The Diagnosis: Sister Mary Joseph Nodule
Histopathologic analysis of the biopsy specimen revealed a dense infiltrate of large, hyperchromatic, mucin-producing cells exhibiting varying degrees of nuclear pleomorphism (Figure 1). Immunohistochemical (IHC) staining was negative for cytokeratin (CK) 20; however, CK7 was found positive (Figure 2), which confirmed the presence of a metastatic adenocarcinoma, consistent with the clinical diagnosis of a Sister Mary Joseph nodule (SMJN). Subsequent IHC workup to determine the site of origin revealed densely positive expression of both cancer antigen 125 and paired homeobox gene 8 (PAX-8)(Figure 3), consistent with primary ovarian disease. Furthermore, expression of estrogen receptor and p53 both were positive within the nuclei, illustrating an aberrant expression pattern. On the other hand, cancer antigen 19-9, caudal-type homeobox 2, gross cystic disease fluid protein 15, and mammaglobin were all determined negative, thus leading to the pathologic diagnosis of a metastatic ovarian adenocarcinoma. Additional workup with computed tomography of the abdomen and pelvis highlighted a large left ovarian mass with multiple omental nodules as well as enlarged retroperitoneal and pelvic lymph nodes.
The SMJN is a rare presentation of internal malignancy that appears as a nodule that metastasizes to the umbilicus. It may be ulcerated or necrotic and is seen in up to 10% of patients with cutaneous metastases from internal malignancy.1 These nodules are named after Sister Mary Joseph, the surgical assistant of Dr. William Mayo who first described the relationship between umbilical nodules seen in patients with gastrointestinal and genitourinary cancer. The most common underlying malignancies include primary gastrointestinal and gynecologic adenocarcinomas. In a retrospective study of 34 patients by Chalya et al,2 the stomach was found to be the most common primary site (41.1%). The presence of an SMJN affords a poor prognosis, with a mean overall survival of 11 months from the time of diagnosis.3 The mechanism of disease dissemination remains unknown but is thought to occur through lymphovascular invasion of tumor cells and spread via the umbilical ligament.1,4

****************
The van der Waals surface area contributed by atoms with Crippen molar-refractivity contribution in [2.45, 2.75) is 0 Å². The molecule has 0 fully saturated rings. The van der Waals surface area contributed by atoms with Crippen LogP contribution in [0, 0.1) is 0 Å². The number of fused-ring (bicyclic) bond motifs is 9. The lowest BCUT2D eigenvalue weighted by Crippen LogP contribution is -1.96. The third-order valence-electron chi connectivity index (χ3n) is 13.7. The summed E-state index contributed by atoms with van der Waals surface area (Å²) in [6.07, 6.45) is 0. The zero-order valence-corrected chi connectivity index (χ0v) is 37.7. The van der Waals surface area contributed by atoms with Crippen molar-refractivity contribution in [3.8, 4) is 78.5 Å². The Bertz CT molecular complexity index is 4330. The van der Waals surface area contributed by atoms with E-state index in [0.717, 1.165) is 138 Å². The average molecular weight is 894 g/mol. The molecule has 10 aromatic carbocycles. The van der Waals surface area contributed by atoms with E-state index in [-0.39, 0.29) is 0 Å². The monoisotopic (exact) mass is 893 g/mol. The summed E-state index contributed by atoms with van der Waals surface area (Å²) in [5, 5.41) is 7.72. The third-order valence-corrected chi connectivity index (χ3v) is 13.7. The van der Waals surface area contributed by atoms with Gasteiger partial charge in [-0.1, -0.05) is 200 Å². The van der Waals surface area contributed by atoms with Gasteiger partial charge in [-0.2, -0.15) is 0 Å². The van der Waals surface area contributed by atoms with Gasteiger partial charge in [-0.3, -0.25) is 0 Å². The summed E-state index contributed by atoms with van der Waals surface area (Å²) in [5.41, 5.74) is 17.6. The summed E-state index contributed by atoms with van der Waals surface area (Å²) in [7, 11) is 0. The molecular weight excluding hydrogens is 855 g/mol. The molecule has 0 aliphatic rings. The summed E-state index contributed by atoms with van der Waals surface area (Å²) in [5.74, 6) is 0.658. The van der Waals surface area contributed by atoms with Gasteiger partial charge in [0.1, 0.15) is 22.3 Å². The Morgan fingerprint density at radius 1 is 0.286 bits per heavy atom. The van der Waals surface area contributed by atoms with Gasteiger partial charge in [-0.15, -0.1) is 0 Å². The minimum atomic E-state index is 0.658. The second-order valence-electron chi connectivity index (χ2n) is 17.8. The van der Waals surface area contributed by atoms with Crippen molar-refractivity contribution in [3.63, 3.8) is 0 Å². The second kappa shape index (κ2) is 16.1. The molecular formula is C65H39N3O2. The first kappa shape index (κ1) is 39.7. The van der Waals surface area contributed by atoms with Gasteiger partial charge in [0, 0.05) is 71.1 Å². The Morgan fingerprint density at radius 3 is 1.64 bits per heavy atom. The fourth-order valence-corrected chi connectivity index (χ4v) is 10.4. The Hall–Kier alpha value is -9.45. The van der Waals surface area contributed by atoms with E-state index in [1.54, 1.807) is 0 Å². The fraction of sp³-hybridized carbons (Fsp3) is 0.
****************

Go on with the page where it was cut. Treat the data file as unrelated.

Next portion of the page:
Merkel cell carcinoma is a cutaneous neuroendocrine tumor that most commonly presents in elderly patients as red-violet nodules or plaques. Although Merkel cell carcinoma most frequently is encountered on sun-exposed skin, they also can arise on the trunk and abdomen. Positive IHC staining for CK20 would be expected; however, it was negative in our case.5
Cutaneous endometriosis is a rare disease presentation and most commonly occurs as a secondary process due to surgical inoculation of the abdominal wall. Primary cutaneous endometriosis in which there is no history of abdominal surgery less frequently is encountered. Patients typically will report pain and cyclical bleeding with menses. Pathology demonstrates ectopic endometrial tissue with glands and uterine myxoid stroma.6
Amelanotic melanoma is an uncommon subtype of malignant melanoma that presents as nonpigmented nodules that have a propensity to ulcerate and bleed. Furthermore, the umbilicus is an exceedingly rare location for primary melanoma. However, one report does exist, and amelanotic melanoma should be considered in the differential for patients with umbilical nodules.7
Dermoid cysts are benign congenital lesions that typically present as a painless, slow-growing, and wellcircumscribed nodule, as similarly experienced by our patient. They most commonly are found on the testicles and ovaries but also are known to arise in embryologic fusion planes, and reports of umbilical lesions exist.8 Dermoid cysts are diagnosed based on histopathology, supporting the need for a biopsy to distinguish a malignant process from benign lesions.9